Churches were reopened with conditions which I didn’t see 80% of them observe. Everyday we hear freeing up and easing off here and there and whenever we poke our nose in to check, we see that we are not in the plan. What a heck! If markets like Ogbete market and New Market with their attending crowd could be allowed to operate. If churches with their numerous congregations could fellowship drumming,dancing and hugging in poorly ventilated spaces even without nose masks. If buses and tricycles now carry their full loads casting social distancing and nose masks off through their windows. If banks can allow crowds queue up or scatter in their halls, I see no reason why the government should seal their ears to the hues and cries of the private schools and Nigerian students. Why I’m particularly concerned about the private schools and Nigerian students is because believably the public sectors are earning their salaries.
When the federal government decided to start reopening in phases with exit classes to come in and take their exams, I heard that it was also a measure to test what it would feel like before resuming fully. Senior WAEC, BECE and PSLC have all being conducted and concluded everywhere and in Enugu with no single report of a case of COVID-19 anywhere. Prove me wrong with an evidence, if there was a single case anywhere in Enugu we wanna see.
If Enugu could hold their Ebeano stakeholders meeting in the Government House with all its attending crowd on the 19th of September, if all that I have written above could happen and we are yet to hear any hospital with one case of COVID-19 in Enugu as a result of that,then why are schools still shut till date? Why has the governor not said anything to the press up till now regarding our ordeal? Why do we choose to smile while millions of Nigerians suffer? Why do we choose to make a mince meat of private schools that held, hold and will still hold your children and wards in future? Why do we take the value off our candid contribution and involvement in economy building? Is the government actually aware of the population of labour force that private sectors take care of? Is the government really aware that we are gradually losing our work force to other professions and that it would take ages for us to bounce back fully? Above all,is the government also seeing what the Nigerian students left roaming in the street are turning to? Crimes and prostitutions are on the increase because our premature students are getting enlisted.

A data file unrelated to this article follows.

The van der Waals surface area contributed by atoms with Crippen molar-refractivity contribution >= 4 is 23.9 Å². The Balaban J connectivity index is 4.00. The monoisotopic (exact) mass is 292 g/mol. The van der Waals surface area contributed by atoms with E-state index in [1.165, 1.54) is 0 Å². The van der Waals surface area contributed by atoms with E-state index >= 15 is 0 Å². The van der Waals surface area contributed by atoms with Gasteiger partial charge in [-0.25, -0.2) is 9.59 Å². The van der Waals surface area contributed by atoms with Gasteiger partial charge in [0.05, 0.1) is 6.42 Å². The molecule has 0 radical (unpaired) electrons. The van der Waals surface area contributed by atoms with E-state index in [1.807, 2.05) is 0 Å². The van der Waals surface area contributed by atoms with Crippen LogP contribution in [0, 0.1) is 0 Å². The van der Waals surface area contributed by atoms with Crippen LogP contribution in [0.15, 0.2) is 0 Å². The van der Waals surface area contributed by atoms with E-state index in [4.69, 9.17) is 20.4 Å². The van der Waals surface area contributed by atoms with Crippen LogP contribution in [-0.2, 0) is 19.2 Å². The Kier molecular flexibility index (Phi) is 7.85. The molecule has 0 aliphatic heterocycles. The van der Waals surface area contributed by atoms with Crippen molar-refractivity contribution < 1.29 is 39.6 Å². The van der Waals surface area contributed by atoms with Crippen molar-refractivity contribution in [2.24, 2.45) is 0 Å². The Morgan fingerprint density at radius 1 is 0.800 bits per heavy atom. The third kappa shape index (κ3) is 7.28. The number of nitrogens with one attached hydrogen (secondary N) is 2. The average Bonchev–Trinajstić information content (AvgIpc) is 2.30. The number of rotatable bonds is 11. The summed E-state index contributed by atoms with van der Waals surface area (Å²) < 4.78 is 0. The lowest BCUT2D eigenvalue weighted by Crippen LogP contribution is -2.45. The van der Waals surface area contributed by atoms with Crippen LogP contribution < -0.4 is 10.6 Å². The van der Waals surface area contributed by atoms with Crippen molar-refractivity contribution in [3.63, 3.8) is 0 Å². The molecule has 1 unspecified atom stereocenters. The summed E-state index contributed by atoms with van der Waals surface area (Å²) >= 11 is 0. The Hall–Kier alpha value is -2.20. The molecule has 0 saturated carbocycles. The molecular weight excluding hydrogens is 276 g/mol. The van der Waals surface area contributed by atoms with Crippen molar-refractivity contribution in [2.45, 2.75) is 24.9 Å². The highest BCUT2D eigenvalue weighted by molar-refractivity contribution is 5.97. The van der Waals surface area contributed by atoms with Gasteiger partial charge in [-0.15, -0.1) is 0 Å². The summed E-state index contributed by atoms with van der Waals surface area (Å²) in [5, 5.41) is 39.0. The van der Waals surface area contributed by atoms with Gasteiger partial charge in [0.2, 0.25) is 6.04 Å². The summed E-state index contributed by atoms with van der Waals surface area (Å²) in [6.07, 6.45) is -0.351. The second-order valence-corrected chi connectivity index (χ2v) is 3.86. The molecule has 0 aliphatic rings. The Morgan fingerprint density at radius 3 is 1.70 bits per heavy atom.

Are these what we shall face when schools are eventually re-opened? Do the police force have enough men and officers to deal with swarms of hoodlums should all Nigerian students turn to crime? Are we prepared to face our students in the primary and post-primary classes pull gun on us on stern warning to sit down and learn?
If all the aforementioned indices and realities should be taken into consideration, I see no reason why Enugu and any other state that is yet to re-open is still on the wait.
WE WERE UTTERLY DISAPPOINTED THAT ALL OUR HOPES OF RESUMING ON THE 21st OF SEPTEMBER WITH OTHER STATES WERE DOUSED.
When is our own time coming?
A stitch in time saves nine!
E.A.GRAHAMS is an activist,a private school stakeholder and a public affairs analyst.